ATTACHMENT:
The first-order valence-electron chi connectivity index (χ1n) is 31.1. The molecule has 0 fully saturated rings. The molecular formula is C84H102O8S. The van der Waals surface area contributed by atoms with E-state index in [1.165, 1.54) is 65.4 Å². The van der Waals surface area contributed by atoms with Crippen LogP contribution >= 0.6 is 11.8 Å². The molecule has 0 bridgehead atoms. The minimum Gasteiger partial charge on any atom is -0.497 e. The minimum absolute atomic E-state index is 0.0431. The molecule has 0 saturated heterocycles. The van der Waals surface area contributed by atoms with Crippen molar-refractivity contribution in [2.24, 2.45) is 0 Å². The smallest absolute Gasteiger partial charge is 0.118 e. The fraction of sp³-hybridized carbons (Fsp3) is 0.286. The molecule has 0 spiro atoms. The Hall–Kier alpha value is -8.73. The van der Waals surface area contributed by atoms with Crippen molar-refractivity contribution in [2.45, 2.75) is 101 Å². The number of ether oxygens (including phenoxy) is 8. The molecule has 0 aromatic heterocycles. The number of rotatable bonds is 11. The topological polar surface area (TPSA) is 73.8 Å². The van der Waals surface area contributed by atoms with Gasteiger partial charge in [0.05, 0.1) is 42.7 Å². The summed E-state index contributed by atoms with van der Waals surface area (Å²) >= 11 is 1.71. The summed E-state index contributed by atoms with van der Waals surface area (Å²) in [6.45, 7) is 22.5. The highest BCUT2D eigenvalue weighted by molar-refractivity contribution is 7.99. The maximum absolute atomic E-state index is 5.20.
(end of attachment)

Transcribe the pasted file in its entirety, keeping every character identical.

The first-order valence-electron chi connectivity index (χ1n) is 31.1. The molecule has 0 fully saturated rings. The molecular formula is C84H102O8S. The van der Waals surface area contributed by atoms with E-state index in [1.165, 1.54) is 65.4 Å². The van der Waals surface area contributed by atoms with Crippen LogP contribution >= 0.6 is 11.8 Å². The molecule has 0 bridgehead atoms. The minimum Gasteiger partial charge on any atom is -0.497 e. The minimum absolute atomic E-state index is 0.0431. The molecule has 0 saturated heterocycles. The van der Waals surface area contributed by atoms with Crippen molar-refractivity contribution in [2.24, 2.45) is 0 Å². The smallest absolute Gasteiger partial charge is 0.118 e. The fraction of sp³-hybridized carbons (Fsp3) is 0.286. The molecule has 0 spiro atoms. The Hall–Kier alpha value is -8.73. The van der Waals surface area contributed by atoms with Crippen molar-refractivity contribution in [2.45, 2.75) is 101 Å². The number of ether oxygens (including phenoxy) is 8. The molecule has 0 aromatic heterocycles. The number of rotatable bonds is 11. The topological polar surface area (TPSA) is 73.8 Å². The van der Waals surface area contributed by atoms with Gasteiger partial charge in [0.05, 0.1) is 42.7 Å². The summed E-state index contributed by atoms with van der Waals surface area (Å²) >= 11 is 1.71. The summed E-state index contributed by atoms with van der Waals surface area (Å²) in [6.45, 7) is 22.5. The highest BCUT2D eigenvalue weighted by molar-refractivity contribution is 7.99. The maximum absolute atomic E-state index is 5.20.